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Rising DW Architecture Complexity

Rising DW Architecture Complexity

Rising DW Architecture Complexity

I was talking to an architect-customer last week at a company event and he was describing how his enterprise data warehouse architecture was getting much more complex after many years of relative calm and stability.  In the old days of yore, you had some data sources, a data warehouse (with single database), and some related edge systems.

The current trend is that new types of data and new types of physical storage are changing all of that.

When I got back from my trip I found a TDWI white paper by Philip Russom that describes the situation very well in a white paper detailing his research on this subject;  Evolving Data Warehouse Architectures in the Age of Big Data.

From an enterprise data architecture and management point of view, this is a very interesting paper.

  • First the DW architectures are getting complex because of all the new physical storage options available
    • Hadoop – very large scale and inexpensive
    • NoSQL DBMS – beyond tabular data
    • Columnar DBMS – very fast seek time
    • DW Appliances – very fast / very expensive
  • What is driving these changes is the rapidly-increasing complexity of data. Data volume has captured the imagination of the press, but it is really the rising complexity of the data types that is going to challenge architects.
  • But, here is what really jumped out at me. When they asked the people in their survey what are the important components of their data warehouse architecture, the answer came back; Standards and rules.  Specifically, they meant how data is modeled, how data quality metrics are created, metadata requirements, interfaces for data integration, etc.

The conclusion for me, from this part of the survey, was that business strategy is requiring more complex data for better analyses (example: realtime response or proactive recommendations) and business processes (example: advanced customer service).  This, in turn, is driving IT to look into more advanced technology to deal with different data types and different use cases for the data.  And finally, the way they are dealing with the exploding complexity was through standards, particularly data standards.  If you are dealing with increasing complexity and have to do it better, faster and cheaper, they only way you are going to survive is by standardizing as much as reasonably makes sense.  But, not a bit more.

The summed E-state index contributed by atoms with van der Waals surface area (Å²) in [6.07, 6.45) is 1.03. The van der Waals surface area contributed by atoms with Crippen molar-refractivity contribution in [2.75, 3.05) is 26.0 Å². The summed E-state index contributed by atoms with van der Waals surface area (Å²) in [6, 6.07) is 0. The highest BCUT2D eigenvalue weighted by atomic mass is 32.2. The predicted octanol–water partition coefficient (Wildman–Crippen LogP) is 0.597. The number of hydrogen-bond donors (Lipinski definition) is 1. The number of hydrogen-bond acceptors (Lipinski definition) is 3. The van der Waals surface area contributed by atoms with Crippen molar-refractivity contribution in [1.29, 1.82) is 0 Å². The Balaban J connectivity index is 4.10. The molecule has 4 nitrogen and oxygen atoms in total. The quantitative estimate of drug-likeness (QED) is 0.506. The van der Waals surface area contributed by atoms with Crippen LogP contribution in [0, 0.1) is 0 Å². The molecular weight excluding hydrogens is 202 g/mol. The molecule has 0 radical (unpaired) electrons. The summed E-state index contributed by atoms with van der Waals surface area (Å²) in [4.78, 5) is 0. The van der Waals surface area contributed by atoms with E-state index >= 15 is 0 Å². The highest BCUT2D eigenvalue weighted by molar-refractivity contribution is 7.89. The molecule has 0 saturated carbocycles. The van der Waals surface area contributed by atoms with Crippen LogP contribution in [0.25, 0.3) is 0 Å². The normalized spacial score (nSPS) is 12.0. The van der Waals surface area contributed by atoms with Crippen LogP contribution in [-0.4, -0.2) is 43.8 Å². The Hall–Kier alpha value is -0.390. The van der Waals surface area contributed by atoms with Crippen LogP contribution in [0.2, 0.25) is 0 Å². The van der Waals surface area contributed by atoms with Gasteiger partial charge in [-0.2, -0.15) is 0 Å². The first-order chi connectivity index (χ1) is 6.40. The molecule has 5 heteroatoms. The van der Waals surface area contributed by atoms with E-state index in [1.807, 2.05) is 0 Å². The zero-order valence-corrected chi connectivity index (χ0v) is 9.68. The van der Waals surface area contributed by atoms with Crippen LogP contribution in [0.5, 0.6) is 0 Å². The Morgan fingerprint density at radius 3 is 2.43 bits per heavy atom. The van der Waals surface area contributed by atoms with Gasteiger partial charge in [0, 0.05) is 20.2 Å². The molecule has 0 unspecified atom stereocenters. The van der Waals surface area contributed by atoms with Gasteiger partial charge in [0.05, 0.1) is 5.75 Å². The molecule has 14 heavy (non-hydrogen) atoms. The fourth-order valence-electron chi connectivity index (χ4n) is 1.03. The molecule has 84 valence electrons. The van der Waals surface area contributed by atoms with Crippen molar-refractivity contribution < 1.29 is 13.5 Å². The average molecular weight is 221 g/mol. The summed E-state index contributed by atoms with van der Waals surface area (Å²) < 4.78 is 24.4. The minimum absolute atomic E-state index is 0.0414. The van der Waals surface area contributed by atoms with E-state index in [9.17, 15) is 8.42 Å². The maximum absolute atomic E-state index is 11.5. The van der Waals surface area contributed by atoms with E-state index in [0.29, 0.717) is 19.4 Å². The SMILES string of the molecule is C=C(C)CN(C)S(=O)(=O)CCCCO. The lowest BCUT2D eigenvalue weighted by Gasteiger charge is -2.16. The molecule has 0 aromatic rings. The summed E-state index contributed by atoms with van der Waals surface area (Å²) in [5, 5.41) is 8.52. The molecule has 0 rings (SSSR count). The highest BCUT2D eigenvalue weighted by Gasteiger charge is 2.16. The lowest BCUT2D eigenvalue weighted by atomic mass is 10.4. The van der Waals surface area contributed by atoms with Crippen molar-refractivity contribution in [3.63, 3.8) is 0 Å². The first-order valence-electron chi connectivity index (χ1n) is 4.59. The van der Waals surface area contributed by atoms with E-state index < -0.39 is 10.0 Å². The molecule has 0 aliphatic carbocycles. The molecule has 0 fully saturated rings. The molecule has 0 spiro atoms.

If you think about it, it is good advice.  Get your data standards in place first.  It is the best way to manage the data and technology complexity.  …And a chance to be the driver rather than the driven.

I highly recommend reading this white paper.  There is far more in it than I can cover here. There is also a Philip Russom webinar on DW Architecture that I recommend.

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Hadoop Tuesday Update: Discovering Hadoop’s Vibrant Open Source Community

There’s a historic parallel for Hadoop’s rapidly growing ecosystem and excitement – the Linux operating system had a similar trajectory more than a decade ago. At that time, as companies embraced the open source system, a vibrant ecosystem of users, vendors and community supporters evolved to move the technology forward and add value.

Now, we see the same thing happening with Big Data, as an impressive ecosystem emerges around Hadoop. “This is a very strong and vibrant and varied community,” Matt Aslett, analyst with the451 Group, pointed out at the recent Hadoop Tuesdays webcast. “It very much reminds us of the early early stages of Linux, where you have vendors and users who each have something to gain from Hadoop being successful.” (more…)

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